This is what it does:
1) It keeps track of the day of the week with 7 separate LEDs. The weekend LEDs are a different color :)
2) It keeps track of the month with 12 separate LEDs
3) It keeps track of the day of the month with 7-segment displays ... with a catch
Here are some caveats:
1) Not every month has 31 days ... I know this, but considering I wanted to do this with only basic logic and not a micro-controller, I was aiming for simplicity. So, the clock is designed to count 31 days for each month and for one more catch, it counts from 00-30. So when it rolls around to 00 it really means its the first of the month.
2) The 4017 chip normally counts to 10, but I needed it to go to 12 to display all the months of the year so two 4017 chips are connected together with an AND gate. You may have to increment the month manually from August to September, but otherwise this is the only "bug"
Lastly, this project gave me an excuse to order a cool custom laser etched case for it from ponoko.com! This is a fairly niche project because it relies on my 24 hr clock I made last year, but it could be done I suppose if it had some other daily input mechanism.
Step 1: PCB Board Layout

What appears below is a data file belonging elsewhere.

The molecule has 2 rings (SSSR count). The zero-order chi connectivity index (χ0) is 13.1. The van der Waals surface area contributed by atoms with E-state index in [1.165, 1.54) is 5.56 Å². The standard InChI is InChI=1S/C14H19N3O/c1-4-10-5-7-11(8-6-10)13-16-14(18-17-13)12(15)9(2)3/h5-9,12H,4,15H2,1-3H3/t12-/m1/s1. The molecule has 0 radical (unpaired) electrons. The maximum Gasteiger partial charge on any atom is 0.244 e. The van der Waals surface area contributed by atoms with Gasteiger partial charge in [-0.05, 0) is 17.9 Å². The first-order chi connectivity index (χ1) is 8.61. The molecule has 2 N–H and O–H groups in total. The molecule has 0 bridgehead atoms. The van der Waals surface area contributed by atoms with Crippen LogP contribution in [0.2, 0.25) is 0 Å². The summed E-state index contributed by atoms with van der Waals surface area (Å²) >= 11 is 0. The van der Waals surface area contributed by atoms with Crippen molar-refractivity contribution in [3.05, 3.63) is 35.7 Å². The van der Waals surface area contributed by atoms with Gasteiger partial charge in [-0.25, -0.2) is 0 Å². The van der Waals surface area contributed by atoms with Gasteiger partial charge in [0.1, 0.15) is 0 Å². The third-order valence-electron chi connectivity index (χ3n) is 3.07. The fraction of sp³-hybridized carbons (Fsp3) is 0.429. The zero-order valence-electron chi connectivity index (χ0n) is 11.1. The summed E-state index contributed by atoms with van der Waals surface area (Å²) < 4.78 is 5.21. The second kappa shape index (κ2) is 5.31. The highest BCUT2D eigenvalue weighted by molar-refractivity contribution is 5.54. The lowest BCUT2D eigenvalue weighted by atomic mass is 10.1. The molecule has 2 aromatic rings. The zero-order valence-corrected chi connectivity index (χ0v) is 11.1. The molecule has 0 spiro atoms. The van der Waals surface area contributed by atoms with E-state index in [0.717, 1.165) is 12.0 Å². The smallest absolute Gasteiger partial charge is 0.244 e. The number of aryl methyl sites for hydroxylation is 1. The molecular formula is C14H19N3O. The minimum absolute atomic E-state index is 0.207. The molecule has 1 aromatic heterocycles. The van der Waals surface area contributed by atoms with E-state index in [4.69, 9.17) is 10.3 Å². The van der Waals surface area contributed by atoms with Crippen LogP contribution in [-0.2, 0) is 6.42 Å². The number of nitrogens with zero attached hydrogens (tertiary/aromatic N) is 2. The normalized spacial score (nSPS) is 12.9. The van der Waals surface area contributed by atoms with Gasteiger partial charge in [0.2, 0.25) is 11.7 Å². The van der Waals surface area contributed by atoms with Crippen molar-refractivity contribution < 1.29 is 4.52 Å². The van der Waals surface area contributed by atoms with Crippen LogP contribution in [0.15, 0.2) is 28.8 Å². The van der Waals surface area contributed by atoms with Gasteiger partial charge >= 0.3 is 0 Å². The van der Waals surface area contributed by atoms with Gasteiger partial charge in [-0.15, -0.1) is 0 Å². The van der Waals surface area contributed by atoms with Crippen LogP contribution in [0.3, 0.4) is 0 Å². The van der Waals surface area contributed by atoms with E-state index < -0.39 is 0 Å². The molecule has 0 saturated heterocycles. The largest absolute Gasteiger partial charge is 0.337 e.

Pin 8 of the AND gate of my 24 hr clock feeds into the daily pulse input of this board and increments the day of the week and day of the month. Pin 11 of the OR gate of my 24 hr clock feeds into the second pulse input of this board and creates the metronome flashing. Be careful with the 4543 chips, they're placed upside on the board.
Digikey Parts List in brackets. The quantity are in parentheses.
(2) 74HC390 Dual Decade Counters [568-1442-5-ND]
(2) 4543 BCD to Decimal Converters [568-3138-5-ND]
(20) 1000Ω drop down resistors for 7 segment displays
(3) 10kΩ Resistors
(1) Switching Transistor 2N3904
(2) Common Anode 7-Segment Displays [160-1575-5-ND]
(21) 5 mm Green/Red/Yellow or whatever color you want LEDs
(3) 0.1 uF ceramic capacitor
(3) Momentary Switches [P8071SCT-ND]
(3) 4017 Decade Counters [296-2037-5-ND]
(1) 3-Input AND Gate [296-2064-5-ND]
(1) 5V Power Supply
Step 2: PCB Art
Etching the board:
1) Lightly sand the copper clad board. This seems to make the pattern stick better.
2) Set your laser printer on max toner density
3) Print out the PCB art on magazine paper. It may jam a few times, but it gives great results.
4) Iron the PCB art onto the board at your iron's maximum temperature. Apply alot of pressure for 15 minutes.
5) Soak in water to dissolve paper. Remove any excess paper.
6) Fix any broken traces with a sharpee.
7) Etch in ferric chloride which you can get at Radio Shack.